My biggest worry about Felix starting school was how eating school dinners (or school lunches if you prefer) would work with food allergies. We’ve now had 3 school years without a mishap and I’d like to share with you how we made it work! There are a couple of points that have kept my motivation to make this work VERY high!
- I hate making packed lunches, to the point I have only let Felix have one once. I provide a pack up for school trips but the rest of the time he has to have the FREE school meals.
- We are on a tight budget and school meals are FREE for children from Reception to year 2.
- I think it’s better to have your main mean at lunchtime where possible. It will help children concentrate better for their afternoon of learning.
- I love the idea of all children queuing up together to share the same meal – eating is such a lovely communal experience.
SCHOOL MEALS ARE FREEMaybe I’ve made point 5 already?
I’m really lucky to have a mother in law who works in a school office and has lots of professional experience to share with me. Felix had also attended a childminder and nursery from the age of one so I’d made that mental jump that another person can take very good care of Felix without mishap. I would definitely plan for school to feed your child, however if you change your mind you can always send a packed lunch! Here is how Felix’s school made it work:
- I’ve written before about how we introduced the school to Felix’s allergies.
- I prepared myself by obtaining a copy of the school’s planned lunch menu from their website. Every option for the term was planned and shared.
- A huge sigh of relief was breathed when I saw there was a jacket potato option every day. If nothing else Felix would eat a spud and beans. That has got to be better than a sandwich.
- I made my plea with the Headteacher that I would like Felix to eat a FREE school meal (have I mentioned that before?) She felt it was a very reasonable request and suggested I meet with the head school cook.
- We arranged a date and I held my breath.
- Meeting the school cook is a bit like going on a blind date. If I was her, I’d size me up to make sure I was calm, helpful and reasonable. I didn’t want to come across like liaising with me would become a second, nightmarish job! I was sizing her up to make sure she was clued up about how serious allergies can be, understood how to avoid cross contamination and was resourceful to explore alternatives. I once met with a cook at a nursery (where we didn’t send Felix) who was surprised to hear pitta is a type of bread that contained wheat so the bar was pretty low as to what I could expect.
- We passed the blind date part of the meeting and got to work exploring the store cupboards for ingredients. I was in heaven and felt like a borrower. All those giant jugs and pans made me go a bit giddy!
- We accepted Felix would probably have the fruit or jelly options for pudding so that was the first step done. The school would buy a ‘free from’ alternative yogurt for the occasional treat.
- School were happy to offer a jacket potato, beans and cheese with tuna as an alternative to cheese on days where the menu couldn’t be adapted.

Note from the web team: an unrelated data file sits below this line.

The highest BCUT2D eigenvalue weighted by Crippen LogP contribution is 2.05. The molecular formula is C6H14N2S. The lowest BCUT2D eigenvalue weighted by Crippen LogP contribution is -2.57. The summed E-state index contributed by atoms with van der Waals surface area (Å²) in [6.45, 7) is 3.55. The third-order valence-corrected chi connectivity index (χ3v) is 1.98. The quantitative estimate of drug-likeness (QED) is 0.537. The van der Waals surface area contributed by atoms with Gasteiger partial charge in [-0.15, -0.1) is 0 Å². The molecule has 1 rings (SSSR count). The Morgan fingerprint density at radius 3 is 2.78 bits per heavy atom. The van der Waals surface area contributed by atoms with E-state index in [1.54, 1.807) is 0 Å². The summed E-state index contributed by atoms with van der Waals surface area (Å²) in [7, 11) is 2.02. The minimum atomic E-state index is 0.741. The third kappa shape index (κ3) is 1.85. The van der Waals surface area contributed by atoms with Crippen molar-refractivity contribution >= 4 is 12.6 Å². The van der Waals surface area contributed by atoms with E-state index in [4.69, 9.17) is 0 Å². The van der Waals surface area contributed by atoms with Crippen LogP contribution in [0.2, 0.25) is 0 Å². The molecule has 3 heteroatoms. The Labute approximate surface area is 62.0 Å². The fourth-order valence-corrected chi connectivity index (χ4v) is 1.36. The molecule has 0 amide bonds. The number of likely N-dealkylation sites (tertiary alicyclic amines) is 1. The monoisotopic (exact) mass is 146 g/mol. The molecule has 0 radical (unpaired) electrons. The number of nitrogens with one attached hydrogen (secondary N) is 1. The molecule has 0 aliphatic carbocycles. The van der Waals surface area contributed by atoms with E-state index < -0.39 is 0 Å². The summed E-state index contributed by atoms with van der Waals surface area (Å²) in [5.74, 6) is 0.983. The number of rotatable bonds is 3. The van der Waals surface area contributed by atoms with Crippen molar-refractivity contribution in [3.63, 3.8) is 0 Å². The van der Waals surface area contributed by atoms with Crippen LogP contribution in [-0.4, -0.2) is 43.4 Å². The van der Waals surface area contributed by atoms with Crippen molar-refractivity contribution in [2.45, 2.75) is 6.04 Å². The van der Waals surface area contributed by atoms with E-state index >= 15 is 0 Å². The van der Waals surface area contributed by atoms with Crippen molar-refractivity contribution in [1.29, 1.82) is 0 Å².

- All children come home with a menu weekly where I could choose the following week’s food. If I chose something that had a sneaky ingredient the cook would substitute it for a safe options.
- All the lunchtime staff would be briefed about Felix so they new to look out for him.
- I trained the lunchtime teachers (formerly known as dinner ladies) on how to use an Epi pen should a mistake happen.
- A lunchtime teacher would carry a bag with Felix’s medicine at all times to begin with, as time went on we changed this to storing it in the classroom with back up in the office. This way everyone always knew where to go in an emergency.
- In reception Felix would always stand behind the pupil of the day in the lunch queue so he could be served early to avoid mistakes.
- As Felix isn’t allergic to airborne allergens he could sit with his friends when eating but knew he mustn’t share food. This had been the case since nursery so he was well drilled.
- The school is already nut free but school regularly remind families that nut products are not to be provided in lunch boxes.
Through the whole process I kept reminding myself that little children are well cared for and it is exceptionally rare for a bad accident to happen. I should also share I was told by a few friends how it had been a disaster for other children with dietary needs and school would not make the effort feed Felix. Well, this was not my experience, the school cook had changed since then and I learned my lesson to ignore negative experiences and make our own minds up!
There had been occasions where Felix could be a bit alarmed if the food was different to what had been promised. It took a little while for school to source gluten free fish fingers. One Friday I got a phone call from his teacher asking me to collect him. Felix was clearly unwell as he looked so sad and refused to eat his lunch. Once I arrived to bring home the reported unwell boy it turned out he was in a monumental strop because of the lack of the promised fish finger. He would not touch the substitute potato and had a very sad face!
As time has gone on I meet regularly with the kitchen team to check labels and answer questions. It really couldn’t have gone better. I’m trying to not to weep as year 2 ends and I have to come to terms with paying for school lunches in September. Worse still I’m going to have to make more packed lunches!
I want to take this opportunity to make a very public declaration of thanks to the kitchen and lunchtime team at Felix’s school. You have kept him safe and well fed without mishap. You could have told me it was too hard, but, by embracing the challenge to feed the boy who couldn’t eat gluten, dairy, eggs, nuts, coconut and sesame you have done yourselves very proud.
Thank you, Sophie xxx